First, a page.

Jurisdiction - Australia
Australia – Defensive Acts In A Rights Issue.

7 July, 2014



What You Need To Know


  • Removing objectionable elements from a rights issue contrary to Panel policy will not necessarily prevent the Panel intervening, even if the rights issue would not result in any person increasing above 20% 
  • In this case, defensive acts by target directors, falling short of frustrating action, appeared to be one of the factors leading the Panel to intervene 


On 15 April, Gondwana Resources announced a one-for-one non-renounceable rights issue at 3.2 cents per share, to be partially underwritten (up to 50%) by Bellatrix Pty Ltd, a company controlled by Gondwana’s chairman. Bellatrix held 11.84% of Gondwana at the time of announcement and could have increased its holding up to 43.75% through the underwriting.


A week later, Ochre Group Holdings gave a substantial holding notice disclosing an increase in its holding in Gondwana from 8.26% to close to 20% and made an offer to partially underwrite the rights issue. Ochre’s offer to underwrite was rejected. 

Gondwana subsequently gave notice of its AGM which included proposed resolutions to approve the issue of 15m shares and 15m options, and further resolutions to approve the issue of some of those shares and options to Gondwana’s directors. The Chairman selectively approached three or four option holders (including Bellatrix and option holders associated with two other Gondwana directors) to encourage them to exercise out of the money options in respect of shares in Gondwana held by them in order to participate in the rights issue. Those options were exercised at an 82% premium to the market price and the resulting shares were issued on or after the record date for the rights issue. 

Ochre applied to the Panel claiming that the underwriting agreement provided Bellatrix with an opportunity to substantially increase its existing substantial holding and that Gondwana had not taken reasonable steps to minimise the impact on control. In response, Gondwana and Bellatrix terminated the underwriting. Ochre later announced that it intended to make a conditional off-market cash takeover bid for Gondwana.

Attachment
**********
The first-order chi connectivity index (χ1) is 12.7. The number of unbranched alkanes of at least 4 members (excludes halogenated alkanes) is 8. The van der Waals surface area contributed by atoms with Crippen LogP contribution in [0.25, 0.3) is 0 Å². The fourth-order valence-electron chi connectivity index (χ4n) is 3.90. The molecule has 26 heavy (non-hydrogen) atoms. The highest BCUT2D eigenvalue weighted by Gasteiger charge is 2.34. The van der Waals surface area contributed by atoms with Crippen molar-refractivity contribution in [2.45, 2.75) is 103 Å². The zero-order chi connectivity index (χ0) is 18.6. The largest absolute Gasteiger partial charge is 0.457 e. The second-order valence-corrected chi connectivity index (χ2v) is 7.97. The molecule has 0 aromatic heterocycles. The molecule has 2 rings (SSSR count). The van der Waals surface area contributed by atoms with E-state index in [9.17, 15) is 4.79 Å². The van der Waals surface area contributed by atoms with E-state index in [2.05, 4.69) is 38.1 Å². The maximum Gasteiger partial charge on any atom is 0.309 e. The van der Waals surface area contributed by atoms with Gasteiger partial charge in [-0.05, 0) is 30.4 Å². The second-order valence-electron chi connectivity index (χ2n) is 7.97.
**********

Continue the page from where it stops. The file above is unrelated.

Gondwana submitted that termination of the underwriting agreement meant that the Panel no longer had jurisdiction to conduct proceedings. The Panel disagreed, noting that the exercise of options had increased the Chairman’s voting power from 11.84% to 14.46%, and the rights issue (without the underwriting) could increase it to 18.5%. 

The Panel accepted that the exercise of options was not frustrating action, because it had occurred before a potential bid was communicated to Gondwana. However, the Panel considered that the exercise appeared to be a response to Ochre’s increase in voting power, and as a “defensive act” may have contributed to Ochre not proceeding to acquire a substantial interest. 

The Panel also considered that the prospectus did not adequately disclose the effect of the proposed issues of shares and options to be considered at the AGM and was also deficient in other respects. 

The Panel made a declaration of unacceptable circumstances and accepted undertakings in lieu of orders. These included undertakings by Gondwana to increase the minimum subscription to allow Ochre to subscribe for its full entitlement and to make further disclosure in a replacement prospectus. Ultimately the rights issue did not proceed.



Gondwana’s prompt termination of the underwriting – ensuring that Bellatrix could not increase above 20% under the rights issue – made this a much more difficult case for the Panel. The Panel’s policy on rights issues (GN 17) focusses largely on the effect on control, which is generally not in issue under 20%. The Panel identified signs of action by the Gondwana directors that appeared to be a “defensive” response to Ochre’s increasing voting power. However, that action occurred before any “potential bid” had been communicated to Gondwana, and consequently the Panel’s policy on frustrating action (GN 12) did not apply either. 

This decision does not appear to signal a significant extension to existing policy. Rather, it demonstrates that, where a rights issue is initially structured contrary to Panel policy, removing the most objectionable elements may not be enough to stop the Panel making a declaration. However, the decision does show that, in rare cases, the Panel can intervene where a rights issue will not result in anyone increasing above 20%. While the Panel’s policy is primarily concerned with rights issues affecting control, other factors, such as the creation of uncertainty in the market for corporate control and defensive conduct by directors, can still give rise to unacceptable circumstances.


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For further information, please contact:


David McManus, Partner, Ashurst 
[email protected]rst.com


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